Multiple studies have tested the prognostic utility of left ventricular global longitudinal (LVGLS), circumferential (LVGCS) and radial (LVGRS) strains in a wide range of clinical applications, including cardiomyopathies, coronary heart disease and valvular heart disease (1-5). Despite significant investigation, there is no consensus of what constitutes normal variability and what is abnormal strain in an otherwise healthy patient (6,7). Strain measurement variability may stem from biologic variability (e.g., impact of gender, age, body size) or measurement system variability (echocardiographic image quality, software speckle detection, strain calculation). Biologic variability can be resolved by appropriately large, multi-institutional samples of healthy individuals that take into account population diversity. Measurement system variability can be addressed by having a small sample with repeated echocardiographic exams obtained using different ultrasound systems or software. Yet it is close to impossible to perform a study in which both biologic and system variability are assessed.
One way to overcome this problem is to perform a meta-analysis with both biologic and measuring system variability addressed. While meta-analyses of strain measurements have been reported (8-10), they focused on the estimation of the pooled mean of the strain values with corresponding 95% confidence intervals (95% CI) for the mean alone. When determining normal ranges of systolic function parameters in cardiac imaging, such as ejection fraction, fractional area change, tricuspid annular plane systolic excursion and of course strain, the focus is on the threshold at which the value measured becomes abnormally low in magnitude to reflect impaired systolic function, otherwise known as the lower limit of normal (LLN) (7). It is important to note that the 95% CI of the pooled mean by meta-analysis does not accurately reflect the range of normal strain values and does not measure the LLN or its 95% CI, and therefore cannot be used in defining the cut-points for abnormal strain. Our meta-analysis aims to pool the LLNs and update the pooled mean data for two-dimensional (2D-) and three dimensional (3D-) LVGLS, LVGCS and LVGRS by speckle tracking echocardiography in healthy subjects, in order to redefine thresholds of abnormal strains, as well as analyzing baseline parameters that could be associated with left ventricular (LV) strain measurements. Preferred Reporting Items for Systematic Reviews and Meta-Analyses (PRISMA) checklist was followed and presented in the conduct of this meta-analysis, without a separate review protocol.
We present the following article in accordance with the PRISMA reporting checklist (available at http://dx.doi.org/10.21037/cdt-20-711).
Literature search and study selection
PubMed, Cochrane and Embase databases were searched for relevant studies with no restriction on start date until 31 December 2019. The search terms used were (left ventricle) AND (echocardiography) AND (strain OR speckle tracking), with filters adult (age) and human (subject) applied. To be included, studies needed to report: (I) original data of the mean ± standard deviation or standard error, or median (lower quartile, upper quartile); (II) at least one of left ventricular global longitudinal, circumferential and/or radial strain measured by speckle tracking; (III) in at least 50 healthy individuals; (IV) and either sex must make up at least one third of the healthy cohort. The largest study of healthy subjects were selected when there are multiple studies from the same authors. Healthy subjects are defined by absence of known cardiovascular disease, risk factors including hypertension, diabetes and obesity, chronic disease including malignancy and single or multi-organ failure and cardiac medications, with normal cardiac examination and investigations, both explicitly stated and confirmed by baseline characteristics reported. Reference lists of relevant articles were checked, while case reports, guidelines, editorials and letters were excluded.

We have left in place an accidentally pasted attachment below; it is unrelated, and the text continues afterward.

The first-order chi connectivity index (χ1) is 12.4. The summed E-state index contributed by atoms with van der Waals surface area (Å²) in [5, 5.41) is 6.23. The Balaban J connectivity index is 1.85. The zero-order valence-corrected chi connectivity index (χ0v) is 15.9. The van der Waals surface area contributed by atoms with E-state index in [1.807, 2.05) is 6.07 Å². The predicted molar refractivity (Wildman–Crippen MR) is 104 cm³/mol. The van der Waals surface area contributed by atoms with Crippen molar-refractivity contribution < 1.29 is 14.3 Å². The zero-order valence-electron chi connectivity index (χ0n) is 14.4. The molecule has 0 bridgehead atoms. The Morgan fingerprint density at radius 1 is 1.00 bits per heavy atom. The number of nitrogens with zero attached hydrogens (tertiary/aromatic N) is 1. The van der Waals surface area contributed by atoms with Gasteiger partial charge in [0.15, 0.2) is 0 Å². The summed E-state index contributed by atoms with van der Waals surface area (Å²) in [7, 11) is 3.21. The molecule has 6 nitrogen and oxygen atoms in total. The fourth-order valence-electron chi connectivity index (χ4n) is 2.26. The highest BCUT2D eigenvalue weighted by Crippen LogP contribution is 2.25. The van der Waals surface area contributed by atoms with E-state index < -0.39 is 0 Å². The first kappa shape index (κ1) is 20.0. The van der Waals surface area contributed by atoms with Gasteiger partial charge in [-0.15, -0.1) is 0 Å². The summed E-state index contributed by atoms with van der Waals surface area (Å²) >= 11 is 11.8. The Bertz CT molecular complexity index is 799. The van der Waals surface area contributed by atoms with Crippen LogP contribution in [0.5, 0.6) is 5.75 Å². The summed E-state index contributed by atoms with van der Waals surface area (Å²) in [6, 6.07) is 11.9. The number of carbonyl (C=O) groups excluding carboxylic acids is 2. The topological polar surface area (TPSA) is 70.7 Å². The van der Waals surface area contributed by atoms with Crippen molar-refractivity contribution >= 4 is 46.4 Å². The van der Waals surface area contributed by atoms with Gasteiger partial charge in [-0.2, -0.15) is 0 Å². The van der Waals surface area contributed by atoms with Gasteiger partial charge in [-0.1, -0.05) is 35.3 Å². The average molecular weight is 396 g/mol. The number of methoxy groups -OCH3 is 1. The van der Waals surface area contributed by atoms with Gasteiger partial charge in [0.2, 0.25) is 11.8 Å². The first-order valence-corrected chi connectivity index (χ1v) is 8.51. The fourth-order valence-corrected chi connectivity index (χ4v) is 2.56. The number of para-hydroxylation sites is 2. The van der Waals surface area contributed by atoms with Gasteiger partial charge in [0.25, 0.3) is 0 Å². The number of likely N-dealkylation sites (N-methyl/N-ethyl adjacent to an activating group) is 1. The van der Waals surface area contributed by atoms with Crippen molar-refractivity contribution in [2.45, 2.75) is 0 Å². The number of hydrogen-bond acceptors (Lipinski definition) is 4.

We extracted the following parameters from eligible studies into spreadsheets: author surname, year, number of subjects, country, definition of group studied, age, sex, body mass index, systolic blood pressure, heart rate, left ventricular ejection fraction (LVEF), left ventricular end diastolic volume (LVEDV), vendor software, frame rate, and type of strain (2D- or 3D-, and views from which longitudinal strain is measured). The strain outcomes of interest extracted were left ventricular global longitudinal (LVGLS), circumferential (LVGCS) and radial (LVGRS) strains. If strain for endo, mid and epicardial were presented separately, mid-wall strain was recorded. One author (TKMW) screened studies for inclusion and extracted the data, and another author (ZP) confirmed all the appropriate studies for inclusion and data entered.
LVGLS, LVGCS and LVGRS by 2D and 3D were separately analyzed. By convention from contemporary echocardiography guidelines and studies, the LLN of strain derived from individual studies of healthy subjects is the boundary of the 95% CI with the lower magnitude of strain, which would be the less negative boundary for LVGLS and LVGCS, and the less positive boundary for LVGRS (7). The process of obtaining pooled mean, pooled lower limit of normal, and corresponding 95% CIs from individual studies using meta-analysis is illustrated in Figure 1. The first step is obtaining mean and standard deviation of individual samples (i.e., studies). If medians (med), lower (q1) and upper (q3) quartiles were reported for a study, we used the equations proposed by Wan et al. below to derive estimates of the sample mean and standard deviation (11):
The mean and SD of mean of individual studies can then be used in meta-analysis to obtain pooled mean and corresponding 95% CI. In an identical manner, we used LLN and SDLLN of individual samples (studies), to calculate the pooled LLN and corresponding 95% CI using meta-analysis. We defined LLN for longitudinal and circumferential strains as the upper boundary of the 95% CI for the sample mean strain calculated as mean plus 1.96 × standard error of the mean as this corresponds to a lower “absolute” (i.e., less negative) value for strain. LLN for radial strain were calculated in a standard manner. To calculate standard error of the lower limit of normal LLN (SELLN) of individual samples, we used the following formula (where SDmean is the standard deviation of the sample mean and n is number of patients in the sample) (12):